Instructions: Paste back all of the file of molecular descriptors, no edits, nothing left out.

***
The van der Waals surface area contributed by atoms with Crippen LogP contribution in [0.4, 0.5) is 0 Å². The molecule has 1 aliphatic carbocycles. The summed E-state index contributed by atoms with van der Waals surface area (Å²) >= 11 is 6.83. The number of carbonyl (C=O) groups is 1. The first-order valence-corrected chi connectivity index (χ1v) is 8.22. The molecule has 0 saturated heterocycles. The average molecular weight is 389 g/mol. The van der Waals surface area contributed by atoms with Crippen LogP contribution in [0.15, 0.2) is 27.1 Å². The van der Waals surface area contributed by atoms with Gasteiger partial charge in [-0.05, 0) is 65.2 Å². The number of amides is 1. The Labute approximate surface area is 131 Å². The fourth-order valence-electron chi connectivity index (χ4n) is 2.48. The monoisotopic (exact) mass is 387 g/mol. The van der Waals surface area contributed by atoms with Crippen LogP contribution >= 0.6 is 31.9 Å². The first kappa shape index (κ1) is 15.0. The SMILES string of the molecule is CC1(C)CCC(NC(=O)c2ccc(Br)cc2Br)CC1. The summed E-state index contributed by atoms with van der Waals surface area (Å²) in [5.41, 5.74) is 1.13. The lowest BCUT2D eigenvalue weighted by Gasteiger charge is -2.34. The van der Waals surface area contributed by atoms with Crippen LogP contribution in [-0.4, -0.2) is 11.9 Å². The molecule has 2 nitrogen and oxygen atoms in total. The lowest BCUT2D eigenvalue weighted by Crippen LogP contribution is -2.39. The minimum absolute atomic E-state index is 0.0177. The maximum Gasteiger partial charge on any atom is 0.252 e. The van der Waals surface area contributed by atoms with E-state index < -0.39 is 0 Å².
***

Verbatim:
The van der Waals surface area contributed by atoms with Crippen LogP contribution in [0.4, 0.5) is 0 Å². The molecule has 1 aliphatic carbocycles. The summed E-state index contributed by atoms with van der Waals surface area (Å²) >= 11 is 6.83. The number of carbonyl (C=O) groups is 1. The first-order valence-corrected chi connectivity index (χ1v) is 8.22. The molecule has 0 saturated heterocycles. The average molecular weight is 389 g/mol. The van der Waals surface area contributed by atoms with Crippen LogP contribution in [0.15, 0.2) is 27.1 Å². The van der Waals surface area contributed by atoms with Gasteiger partial charge in [-0.05, 0) is 65.2 Å². The number of amides is 1. The Labute approximate surface area is 131 Å². The fourth-order valence-electron chi connectivity index (χ4n) is 2.48. The monoisotopic (exact) mass is 387 g/mol. The van der Waals surface area contributed by atoms with Crippen LogP contribution >= 0.6 is 31.9 Å². The first kappa shape index (κ1) is 15.0. The SMILES string of the molecule is CC1(C)CCC(NC(=O)c2ccc(Br)cc2Br)CC1. The summed E-state index contributed by atoms with van der Waals surface area (Å²) in [5.41, 5.74) is 1.13. The lowest BCUT2D eigenvalue weighted by Gasteiger charge is -2.34. The van der Waals surface area contributed by atoms with Crippen LogP contribution in [-0.4, -0.2) is 11.9 Å². The molecule has 2 nitrogen and oxygen atoms in total. The lowest BCUT2D eigenvalue weighted by Crippen LogP contribution is -2.39. The minimum absolute atomic E-state index is 0.0177. The maximum Gasteiger partial charge on any atom is 0.252 e. The van der Waals surface area contributed by atoms with E-state index < -0.39 is 0 Å².